But we cannot stop there. We cannot preserve our diversity just by putting a fence around these areas and destroying everything outside of that. We need to manage all land and water in a sustainable way. It is also important to increase not only the quantity of protected areas, but also the quality of management systems. In general, we need a much more transformative approach to biodiversity. We need to consider it as limited capital. We only have one planet, and we have to treat it as such.

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Environment | 15.11.2018

Living Planet: Standing up for biodiversity at COP14

When we talk about biodiversity, we often forget to think beyond the iconic megafauna. Why is it important to also care about the "hidden" biodiversity, for instance, microbes and fungi? 

We humans are just the most evolved species, but we very much depend on nature. Nature doesn't depend on us. When we look at biodiversity, we have to see this complete picture — because each species, no matter how small, has an important role to play.

All forms of life are interconnected. We do need a change of narrative when we speak about biodiversity, we have to make sure people understand biodiversity is about all lives on the planet, including our life.

Cristiana Pasca Palmer was appointed as executive secretary of the Convention for Biological Diversity in 2017. Before that, she served as Romania’s environment minister.

The interview was conducted by Irene Baños Ruiz, and the text has been condensed and edited for clarity.

Nature and Environment

Describing the undescribed

Scientists and wildlife experts warn that the earth is facing an unprecedented extinction crisis, where thousands of species will disappear. Yet at the same time much of the world's biodiversity remains unknown to science.

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A myriad of species awaiting discovery

Fungi played an important role in greening the earth billions of years ago. Roo Vandegrift, a fungal ecologist with the University of Oregon, describes them as "the lost kingdom," given that so much is still to be learned. There are an estimated 3.2 million different species of fungi in the world; only 240,000 have been officially described.

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Fungal wonderland

Vandegrift traveled to Reserva Los Cedros in Ecuador in 2014 to document fungal biodiversity. He worked with mycologist Danny Newman, who took these fantastic photographs. Los Cedros was one of the last unlogged watersheds on the slopes of the Ecuadorean Andes. The majority of fungi are found in the tropics, and Vandegrift says working in the area you are "bound to" find new species.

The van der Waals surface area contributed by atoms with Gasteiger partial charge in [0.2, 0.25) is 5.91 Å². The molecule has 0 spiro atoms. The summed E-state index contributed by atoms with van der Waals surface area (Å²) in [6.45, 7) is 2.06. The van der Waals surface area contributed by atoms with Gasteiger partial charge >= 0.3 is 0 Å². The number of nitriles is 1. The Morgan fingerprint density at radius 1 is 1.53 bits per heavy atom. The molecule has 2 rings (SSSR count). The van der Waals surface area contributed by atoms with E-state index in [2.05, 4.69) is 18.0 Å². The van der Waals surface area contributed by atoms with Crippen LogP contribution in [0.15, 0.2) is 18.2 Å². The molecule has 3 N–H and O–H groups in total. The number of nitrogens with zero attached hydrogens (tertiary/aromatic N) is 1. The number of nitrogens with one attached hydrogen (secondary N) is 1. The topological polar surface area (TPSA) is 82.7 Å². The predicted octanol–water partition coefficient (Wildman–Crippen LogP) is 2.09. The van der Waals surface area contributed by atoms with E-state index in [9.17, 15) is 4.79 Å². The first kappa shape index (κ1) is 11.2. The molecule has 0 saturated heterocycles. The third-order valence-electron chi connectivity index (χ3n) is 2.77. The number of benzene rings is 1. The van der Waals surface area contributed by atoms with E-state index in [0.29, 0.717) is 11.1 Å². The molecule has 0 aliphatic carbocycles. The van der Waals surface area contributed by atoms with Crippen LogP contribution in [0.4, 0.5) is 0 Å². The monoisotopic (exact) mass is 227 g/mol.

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Oddball fungus

This is Xylobotryum portentosum, which Newman describes as an "oddball fungus." It is distantly related to the Xylaria genus, but experts are unsure into which particular fungal family it should be placed. The scientists found another Xylobotryum on their trip which they believe is new to science.

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Months in the lab

The two scientists are still to finish their work on the specimens they collected. They say a day out in the field can mean months of work in the lab. Newman says there is a lack of investment in researching new biodiversity, so the pair are crowdfunding their efforts to sequence the DNA of the fungi they found.

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No money for fungi

Given there is so much undocumented biodiversity in the world of fungi, there is a real chance that many species go extinct before they are even named — like this funky fungi that has consumed an insect. Newman says it would be logical to have a lot of research trips like theirs taking place regularly. "They are not," he says, "and there is no funding for them."

Nature and Environment

Appetite for insects

Some of the species found are parasitic. This fungus is a member of the Hypocreales family, and begins by parasitizing and consuming insects and white flies. They then grow through the mouth of the dead insect host and begin feeding on the bamboo on which the insect once fed. This is a cross-section that shows a gelatinous interior that resembles a cross between a spiral galaxy and grape jello!

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Mining threat

Roo Vandegrift says things need to be given a name so they can be protected. The Ecuadorian government has, since 2014, opened Los Cedros to mining projects. This means the habitat could be destroyed. Newman and Vandegrift are hoping that identifying and describing species that are rare and endemic to the area will help raise awareness of the danger.